The Daring Journalist Nellie Bly Hasn’t Lost Her Cred in a Century
Long before Jessica Mitford would publish The American Way of Death, her explosive exposé on the corrupt American funeral system in 1963, there was a young muckraker who called herself Nellie Bly. Born Elizabeth Jane Cochran in 1864, Bly responded anonymously (but with much verve) to an article in the Pittsburgh Dispatch in 1885 that mocked women looking for work. The editor was so impressed with the response that he advertised for the responder’s identity, hoping to hire her. Hire her he did, and when she became frustrated by only receiving assignments related to the domestic sphere, she became a freelancer, chose the pseudonym Nellie Bly, and went on to write some of the most provocative journalism of her time.
Now, to complement the biography of Bly published in 1995 by Brooke Kroeger, Jean Marie Lutes, a professor of English at Villanova, has compiled a great deal of Bly’s writings into the splendid Around the World in Seventy-Two Days and Other Writings. If you assume the word “provocative” cannot mean the same thing in the late 1800s as it does today, you will be in error. For the very issues Bly made her focus, such as women’s pay, the treatment of the insane and infirm, and immigration, just to name a few, are still very much relevant concerns of 2014.
In her response to that despicable article suggesting that women should only concern themselves with being creatures of leisure, Bly pointed out that not all women are blessed with the choice to work or stay at home. “When duties are over for the day, with tired limbs and aching head, she hastens sadly to a cheerless home. How eagerly she looks forward to pay day, for that little mite means so much at home. Thus day after day, week after week, sick or well, she labors on that she may live ... This poor girl does not win fame by running off with a coachman; she does not hug and kiss a pug dog nor judge people by their clothes and grammar; and some of them are ladies, perfect ladies, more so than many who have had every advantage.”
She even goes on to quote an average salary of a male office worker ($2 a day) versus the going rate “just as girl”—a paltry $5 a week.
But the piece that was to make Bly’s name was her exposé of the insane asylum on New York's Blackwell's Island. Pretending to be Cuban, Bly was committed there and found that most women in the asylum were in fact not insane but immigrants who could not communicate with their jailers or single women without a place in society. Bly stayed there for 10 days and described the horrible treatment and conditions of the place. “Suddenly I got, one after the other, three buckets of water over my head—ice cold water, too—into my eyes, my ears, my nose and my mouth. I think I experienced some of the sensations of a drowning person as they dragged me, gasping, shivering and quaking, from the tub. For once did I look insane, as they put me, dripping wet, into a short canton flannel slip, labeled across the extreme end in large black letters, ‘Lunatic Asylum, B.I.H. 6.’”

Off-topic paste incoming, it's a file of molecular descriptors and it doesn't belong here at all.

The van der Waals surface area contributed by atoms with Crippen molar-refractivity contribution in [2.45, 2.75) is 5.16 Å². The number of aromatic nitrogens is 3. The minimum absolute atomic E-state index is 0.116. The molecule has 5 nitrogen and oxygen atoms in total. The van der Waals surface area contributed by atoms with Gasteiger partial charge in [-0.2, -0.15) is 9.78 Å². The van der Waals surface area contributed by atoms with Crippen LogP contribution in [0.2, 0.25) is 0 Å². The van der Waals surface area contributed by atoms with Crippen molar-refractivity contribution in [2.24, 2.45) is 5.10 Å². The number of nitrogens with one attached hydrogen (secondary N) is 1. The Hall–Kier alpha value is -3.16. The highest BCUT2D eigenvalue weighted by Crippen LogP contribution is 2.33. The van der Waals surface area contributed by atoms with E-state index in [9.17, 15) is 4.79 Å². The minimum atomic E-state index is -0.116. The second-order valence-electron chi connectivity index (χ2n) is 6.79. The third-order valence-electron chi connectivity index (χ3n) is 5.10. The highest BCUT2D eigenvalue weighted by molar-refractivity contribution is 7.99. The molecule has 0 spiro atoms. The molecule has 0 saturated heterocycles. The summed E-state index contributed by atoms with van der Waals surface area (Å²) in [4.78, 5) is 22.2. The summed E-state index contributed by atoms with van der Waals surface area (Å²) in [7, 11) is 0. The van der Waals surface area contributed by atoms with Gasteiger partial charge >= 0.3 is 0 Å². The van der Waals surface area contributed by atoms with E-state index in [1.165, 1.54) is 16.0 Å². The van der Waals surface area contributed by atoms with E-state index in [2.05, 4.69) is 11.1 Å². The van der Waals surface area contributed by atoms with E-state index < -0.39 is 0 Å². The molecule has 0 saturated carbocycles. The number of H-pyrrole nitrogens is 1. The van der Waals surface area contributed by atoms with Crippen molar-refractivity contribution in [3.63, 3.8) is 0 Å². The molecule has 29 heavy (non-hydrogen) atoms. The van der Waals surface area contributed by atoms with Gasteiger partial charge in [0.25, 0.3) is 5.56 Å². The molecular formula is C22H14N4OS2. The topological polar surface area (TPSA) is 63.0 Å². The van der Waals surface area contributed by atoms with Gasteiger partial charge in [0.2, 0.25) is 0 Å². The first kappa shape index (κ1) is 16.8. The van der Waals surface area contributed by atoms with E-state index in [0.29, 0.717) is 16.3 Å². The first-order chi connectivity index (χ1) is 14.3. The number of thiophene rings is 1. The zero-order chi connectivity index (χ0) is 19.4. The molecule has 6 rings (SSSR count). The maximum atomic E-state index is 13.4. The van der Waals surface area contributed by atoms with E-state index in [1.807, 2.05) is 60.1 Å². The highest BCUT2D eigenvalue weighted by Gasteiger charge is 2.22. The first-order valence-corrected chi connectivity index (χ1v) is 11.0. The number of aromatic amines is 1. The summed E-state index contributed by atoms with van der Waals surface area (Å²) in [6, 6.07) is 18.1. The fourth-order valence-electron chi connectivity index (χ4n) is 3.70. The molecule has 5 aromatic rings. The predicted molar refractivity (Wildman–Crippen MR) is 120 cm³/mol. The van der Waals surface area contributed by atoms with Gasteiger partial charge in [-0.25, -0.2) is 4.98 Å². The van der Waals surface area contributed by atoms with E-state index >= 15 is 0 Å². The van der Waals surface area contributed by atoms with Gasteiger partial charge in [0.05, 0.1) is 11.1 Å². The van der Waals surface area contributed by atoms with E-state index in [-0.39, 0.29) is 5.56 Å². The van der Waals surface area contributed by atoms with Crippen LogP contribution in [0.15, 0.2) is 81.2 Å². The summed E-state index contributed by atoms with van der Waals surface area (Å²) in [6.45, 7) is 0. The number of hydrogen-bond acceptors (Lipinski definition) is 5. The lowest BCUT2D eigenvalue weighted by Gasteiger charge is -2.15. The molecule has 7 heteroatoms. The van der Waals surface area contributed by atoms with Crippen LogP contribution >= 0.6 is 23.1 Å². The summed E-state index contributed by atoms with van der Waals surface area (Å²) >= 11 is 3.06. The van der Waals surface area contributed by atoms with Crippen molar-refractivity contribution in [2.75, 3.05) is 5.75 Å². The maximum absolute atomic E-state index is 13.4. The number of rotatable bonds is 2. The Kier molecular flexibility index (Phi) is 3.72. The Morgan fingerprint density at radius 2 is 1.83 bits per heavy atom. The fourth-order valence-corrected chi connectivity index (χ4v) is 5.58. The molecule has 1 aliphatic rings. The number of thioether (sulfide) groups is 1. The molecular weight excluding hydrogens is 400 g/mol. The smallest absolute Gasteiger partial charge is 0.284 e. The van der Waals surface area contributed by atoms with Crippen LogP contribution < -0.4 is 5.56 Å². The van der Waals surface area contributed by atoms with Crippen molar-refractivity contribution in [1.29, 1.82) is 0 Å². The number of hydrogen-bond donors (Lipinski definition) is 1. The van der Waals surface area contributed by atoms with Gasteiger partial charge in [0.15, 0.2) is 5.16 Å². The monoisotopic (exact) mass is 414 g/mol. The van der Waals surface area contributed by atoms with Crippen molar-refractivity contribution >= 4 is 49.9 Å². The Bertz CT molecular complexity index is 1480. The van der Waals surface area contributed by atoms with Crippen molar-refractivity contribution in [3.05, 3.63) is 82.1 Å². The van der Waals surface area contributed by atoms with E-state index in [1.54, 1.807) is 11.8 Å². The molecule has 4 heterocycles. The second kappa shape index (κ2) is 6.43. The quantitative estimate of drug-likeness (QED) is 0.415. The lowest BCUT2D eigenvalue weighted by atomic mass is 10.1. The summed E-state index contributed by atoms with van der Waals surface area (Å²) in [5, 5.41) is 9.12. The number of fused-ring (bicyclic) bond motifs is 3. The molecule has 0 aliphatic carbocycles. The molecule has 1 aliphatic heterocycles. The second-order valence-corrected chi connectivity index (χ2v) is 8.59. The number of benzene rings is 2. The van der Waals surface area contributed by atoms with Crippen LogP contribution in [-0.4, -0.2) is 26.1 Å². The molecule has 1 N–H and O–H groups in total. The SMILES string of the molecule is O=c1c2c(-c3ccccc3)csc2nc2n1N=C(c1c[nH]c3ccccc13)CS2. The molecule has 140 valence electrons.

The publication of the piece in the New York World in 1887 earned Bly a full-time position—and, by the end of the year, as Lutes remarks in her notes, the city had increased the budget for the Department of Public Charities and Corrections “with $50,000 earmarked for Blackwell’s Island asylum.”
Bly would go on to champion the rights of laborers and women, interviewing and publishing pieces on “box girls,” women who labored in a box factory, and on Belva Lockwood, the first female lawyer to argue before the Supreme Court and the first woman ever to run for president of the United States in 1884, and none other than Susan B. Anthony, who Bly called the “champion of her sex.” She would even author an article published in 1888 that asked the question “Should women propose?” Marriage, that is.
In another life-changing assignment, Bly was sent on a trip around the globe in 1890. The journey and its subsequent piece (which was then collected into a book) made her a household name—readers could even keep up with Bly’s exploits on a board game or make their guess about how long the journey would take. Afterwards, Bly made the somewhat strange decision of supporting Austria during World War I—she had traveled there to be on the front lines and sent back many a dispatch about the difficulties of war on both sides—but her stance made her relationship with her home country a bit tricky.
By then she had married, according to Maureen Corrigan’s foreword, “a millionaire industrialist nearly forty years her senior.” But never one to rest on her laurels, Bly took over control of the company, “marketed the first steel barrels in America and filed several patent applications for inventions, including a stacking garbage can.” But the world to which Bly had returned was a very different one. She continued to write, mostly through an advice column “Dear Nellie,” at The New York Evening Journal. Legal issues with her deceased husband’s children and her lessening salary led to difficulties and Bly eventually died, of pneumonia, at St. Mark’s Hospital.
An Internet search today of her name came up alongside the label “yellow journalism,” which is defined as “journalism based upon sensationalism and crude exaggeration.” The work of Nellie Bly may have been sensational, but it was by no means exaggerated or crude—as we know now, the conditions she exposed both in the labor industry and in the asylum were cruel, and barely short of torture.
The only thing unbelievable about Nellie Bly is that it’s taken this long for her work to be recognized—and with a life story this rich, where is the biopic? Thanks to this new collection at least, Bly’s life work will be accessible for a whole new world of readers.